The Secondary Break: Monday’s Links

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Michigan embarks on “boot camp” as date with Arizona looms (
After falling at Duke last week Michigan bounced back in a big way on Saturday afternoon as they blew out Houston Baptist. But beating the Huskies and likely No. 1 Arizona are completely different matters, and the Wolverines are approaching the point where they’ll have all players available for practices. With this being the case, the team’s Monday and Tuesday practices will be a “boot camp” of sorts.

In Season Improvement Part I (Real GM)
There are a number of good thoughts in this piece, most notably the in season improvement made by teams over the years. Dan Hanner took a look at the efficiency numbers posted by teams coached by John Calipari and John Beilein while also noting ten coaches whose teams have done a good job over the years of improving throughout the course of a season.

Boston College basketball: breaking down the defense part one (BC Interruption)
At 3-6 on the season there’s no doubt that Boston College has been one of the more disappointing teams in the country. One critical reason why: Steve Donahue’s team has made no improvements on the defensive end after struggling in 2012-13. This is a really good breakdown of just one aspect of the BC defense to date, taking a look at how they’ve done in transition defense.

St. Francis-Brooklyn awaits college basketball comforts of home (Staten Island Advance)
Glen Braica’s St. Francis-Brooklyn Terriers are off to a solid 5-4 start, which includes a win at Miami and a six-point loss at Syracuse. That record’s come despite playing just one home game this season. They’ll play their second on Tuesday when former NEC rival Monmouth (now in the MAAC) visits.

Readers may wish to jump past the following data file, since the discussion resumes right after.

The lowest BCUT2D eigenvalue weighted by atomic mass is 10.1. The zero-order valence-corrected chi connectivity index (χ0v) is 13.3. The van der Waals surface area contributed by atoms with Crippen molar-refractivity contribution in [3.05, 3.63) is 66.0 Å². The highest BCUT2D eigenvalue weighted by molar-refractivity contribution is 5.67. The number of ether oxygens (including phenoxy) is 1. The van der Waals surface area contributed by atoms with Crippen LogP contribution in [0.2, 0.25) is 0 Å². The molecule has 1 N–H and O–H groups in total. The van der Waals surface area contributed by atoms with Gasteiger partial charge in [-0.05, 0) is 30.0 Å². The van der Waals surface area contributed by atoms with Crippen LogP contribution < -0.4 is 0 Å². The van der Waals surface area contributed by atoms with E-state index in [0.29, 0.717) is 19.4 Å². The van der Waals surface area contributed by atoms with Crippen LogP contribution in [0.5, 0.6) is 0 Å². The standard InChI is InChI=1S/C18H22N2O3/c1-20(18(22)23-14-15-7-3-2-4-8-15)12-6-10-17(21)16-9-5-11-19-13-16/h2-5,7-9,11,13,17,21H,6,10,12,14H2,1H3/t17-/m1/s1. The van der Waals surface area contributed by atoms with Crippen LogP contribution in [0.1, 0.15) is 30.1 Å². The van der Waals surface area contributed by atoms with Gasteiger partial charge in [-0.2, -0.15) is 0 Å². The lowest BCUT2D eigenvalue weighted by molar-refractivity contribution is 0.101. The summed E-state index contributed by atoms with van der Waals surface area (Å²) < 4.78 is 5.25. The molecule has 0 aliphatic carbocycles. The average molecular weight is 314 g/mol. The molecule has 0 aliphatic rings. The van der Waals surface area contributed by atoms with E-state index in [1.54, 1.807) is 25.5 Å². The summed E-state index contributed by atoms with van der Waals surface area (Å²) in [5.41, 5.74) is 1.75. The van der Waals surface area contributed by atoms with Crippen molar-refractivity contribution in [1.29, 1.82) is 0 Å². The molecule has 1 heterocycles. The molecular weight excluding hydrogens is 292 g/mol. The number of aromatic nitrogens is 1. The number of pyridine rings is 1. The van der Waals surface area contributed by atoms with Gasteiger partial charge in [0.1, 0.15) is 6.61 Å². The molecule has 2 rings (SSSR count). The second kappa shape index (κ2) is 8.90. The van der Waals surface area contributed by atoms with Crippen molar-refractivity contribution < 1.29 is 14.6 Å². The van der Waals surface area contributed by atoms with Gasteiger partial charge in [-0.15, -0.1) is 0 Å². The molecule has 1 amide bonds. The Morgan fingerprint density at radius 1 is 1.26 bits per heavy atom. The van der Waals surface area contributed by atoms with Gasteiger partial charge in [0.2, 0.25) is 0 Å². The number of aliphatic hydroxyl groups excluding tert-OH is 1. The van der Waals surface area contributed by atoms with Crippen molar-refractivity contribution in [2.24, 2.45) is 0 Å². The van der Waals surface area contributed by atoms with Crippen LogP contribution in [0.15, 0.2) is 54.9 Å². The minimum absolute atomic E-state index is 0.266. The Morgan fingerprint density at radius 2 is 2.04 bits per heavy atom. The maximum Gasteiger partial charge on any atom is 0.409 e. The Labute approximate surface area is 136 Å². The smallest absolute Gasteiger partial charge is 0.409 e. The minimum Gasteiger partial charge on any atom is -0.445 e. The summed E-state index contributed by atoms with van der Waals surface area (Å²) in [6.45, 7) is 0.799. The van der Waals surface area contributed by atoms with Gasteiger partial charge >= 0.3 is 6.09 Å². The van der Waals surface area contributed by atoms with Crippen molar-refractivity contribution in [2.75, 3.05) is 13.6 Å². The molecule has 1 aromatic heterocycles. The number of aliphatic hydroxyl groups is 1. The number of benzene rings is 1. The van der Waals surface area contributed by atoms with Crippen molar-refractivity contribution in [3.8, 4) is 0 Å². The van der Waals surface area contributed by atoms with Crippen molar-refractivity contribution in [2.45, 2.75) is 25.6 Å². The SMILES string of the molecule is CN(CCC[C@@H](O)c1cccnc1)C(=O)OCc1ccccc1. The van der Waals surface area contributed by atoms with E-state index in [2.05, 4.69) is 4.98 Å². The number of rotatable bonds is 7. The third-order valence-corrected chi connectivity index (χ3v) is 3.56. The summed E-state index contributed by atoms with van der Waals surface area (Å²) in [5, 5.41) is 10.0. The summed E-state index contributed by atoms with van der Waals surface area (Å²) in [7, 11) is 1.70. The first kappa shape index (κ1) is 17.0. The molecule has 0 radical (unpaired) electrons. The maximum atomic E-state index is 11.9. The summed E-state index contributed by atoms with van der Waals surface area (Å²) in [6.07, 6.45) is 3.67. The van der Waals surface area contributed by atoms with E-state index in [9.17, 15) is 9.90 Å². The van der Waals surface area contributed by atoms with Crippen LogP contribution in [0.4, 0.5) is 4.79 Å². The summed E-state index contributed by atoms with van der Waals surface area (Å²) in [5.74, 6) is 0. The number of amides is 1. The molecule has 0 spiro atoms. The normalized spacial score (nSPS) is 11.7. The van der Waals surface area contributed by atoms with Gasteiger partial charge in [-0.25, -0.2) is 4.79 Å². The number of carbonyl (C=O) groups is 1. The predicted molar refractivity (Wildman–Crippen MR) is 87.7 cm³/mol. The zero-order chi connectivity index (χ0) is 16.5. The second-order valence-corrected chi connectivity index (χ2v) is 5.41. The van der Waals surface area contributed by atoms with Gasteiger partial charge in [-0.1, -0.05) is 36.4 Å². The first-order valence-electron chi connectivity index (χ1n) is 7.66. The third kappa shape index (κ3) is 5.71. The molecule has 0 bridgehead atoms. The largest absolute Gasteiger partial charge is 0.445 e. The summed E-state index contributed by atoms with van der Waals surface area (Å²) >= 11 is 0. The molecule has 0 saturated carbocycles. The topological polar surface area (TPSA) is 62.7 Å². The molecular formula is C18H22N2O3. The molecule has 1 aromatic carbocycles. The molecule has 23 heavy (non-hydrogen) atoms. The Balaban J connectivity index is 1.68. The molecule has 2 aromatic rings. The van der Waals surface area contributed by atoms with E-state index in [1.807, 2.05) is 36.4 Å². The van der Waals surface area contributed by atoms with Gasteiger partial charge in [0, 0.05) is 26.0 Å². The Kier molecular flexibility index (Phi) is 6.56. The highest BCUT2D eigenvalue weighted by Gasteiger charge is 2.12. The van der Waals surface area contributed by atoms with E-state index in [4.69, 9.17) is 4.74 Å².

Strong second half carries Zags (Spokane Spokesman-Review)
Gonzaga struggled some with New Mexico State in the first half on Saturday night, as the Aggies did their best to take away guards Gary Bell Jr. and Kevin Pangos. But the Bulldogs adjusted in the second half, with Gerard Coleman and Sam Dower figuring prominently in the 80-68 victory.

Ben Mills was ready when called against Kansas (Denver Post)
With starting big man Wesley Gordon sidelined with a concussion, someone needed to step up and provide some quality minutes for Colorado in the first half of their 75-72 win over No. 6 Kansas. That someone was seldom-used center Ben Mills, who gave the Buffaloes a needed boost during his time on the floor.

IU’s Assembly Hall: Its origins and its future (Indianapolis Star)
With news of renovations for Indiana’s Assembly Hall, the Indianapolis Star provided an exclusive look into what the exact changes would be for one of the sport’s most recognizable facilities.

Iona capable of reaching another NCAA tournament (New York Post) 
On the heels of their solid win at FGCU Iona’s opened MAAC play with a 2-0 record. Guard Sean Armand and forward David Laury III have led the way for Tim Cluess’ squad, and the Gaels have the look of a team capable of making a return trip to the NCAA tournament. But they currently aren’t the top team in one writer’s rankings of the New York metropolitan area’s college basketball teams.